Damon’s performance is the one thing that keeps things feeling vibrant and entertaining. He brings such tenacity to each of his roles that it’s hard for anyone to say they’re ever bored by his work. In fact, the film is packed with some of the finest actors working today, it’s just a shame that none of them seem to be given anywhere near enough material to really stand out. This goes especially for William Hurt, Billy Crudup, Alec Baldwin, John Turturro, Angelina Jolie and Michael Gambon.
Sadly, as one of the most looked forward to films of 2006 for this reviewer, Shepherd never manages to unfold the way it intended. With the awkward editing that abruptly throws us from one decade to another, to a story that is simply too cold and unwelcoming for its own good, Shepherd seems to come off as a nearly three hour example of wasted opportunity for all involved.
(Presented in 2.40:1 Anamorphic Widescreen)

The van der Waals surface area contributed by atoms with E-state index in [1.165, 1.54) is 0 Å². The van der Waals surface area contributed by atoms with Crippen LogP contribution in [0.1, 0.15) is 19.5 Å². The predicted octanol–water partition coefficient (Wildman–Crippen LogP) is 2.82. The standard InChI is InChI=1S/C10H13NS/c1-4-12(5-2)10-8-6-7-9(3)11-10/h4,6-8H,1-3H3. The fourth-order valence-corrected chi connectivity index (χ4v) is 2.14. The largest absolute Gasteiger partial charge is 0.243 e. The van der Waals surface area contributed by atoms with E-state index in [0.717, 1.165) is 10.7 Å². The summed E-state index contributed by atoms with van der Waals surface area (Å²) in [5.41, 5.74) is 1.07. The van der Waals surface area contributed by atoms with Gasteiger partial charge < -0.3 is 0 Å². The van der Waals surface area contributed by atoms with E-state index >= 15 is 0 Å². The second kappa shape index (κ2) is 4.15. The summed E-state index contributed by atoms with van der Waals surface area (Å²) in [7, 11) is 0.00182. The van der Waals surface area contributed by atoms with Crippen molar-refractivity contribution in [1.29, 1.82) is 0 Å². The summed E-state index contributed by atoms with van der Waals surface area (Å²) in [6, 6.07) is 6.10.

Robert Richardson’s cinematography is the sole part of the film that is faultless, and all of his hard work is reproduced in staggering detail on this DVD. Making Shepherd almost worth a purchase simply for how pristine and sharp everything looks. While with all new releases that are mastered in high definition it’s a given that there is very little to actually complain about, the DVD boasts some of the best looking footage this reviewer has seen in quite some time. Blacks are dark and rich, while shadowed areas still manage to retain plenty of detail. The only noticeable problems were some slight pixilation and background noise during some scenes.
(English and French Dolby Digital 5.1 Surround)
As a spy movie completely void of gunfire and explosions, don’t expect much from this audio track. The dialogue can be heard clearly and without any audible errors. For the few moments where the films score is used, the speakers are used to full effect and certainly make their presence known.
Deleted Scenes (15:59) – Seven scenes are added here to view and, after watching them, it’s clear why they were taken out of the film’s final cut. Most either feel redundant because there are already similar scenes in the film or are, in the case of a subplot involving Edward’s brother-in-law, irrelevant to the main story.
|The DVD Lounge’s Ratings for The Good Shepherd
||RATING(OUT OF 10)
||6(NOT AN AVERAGE)|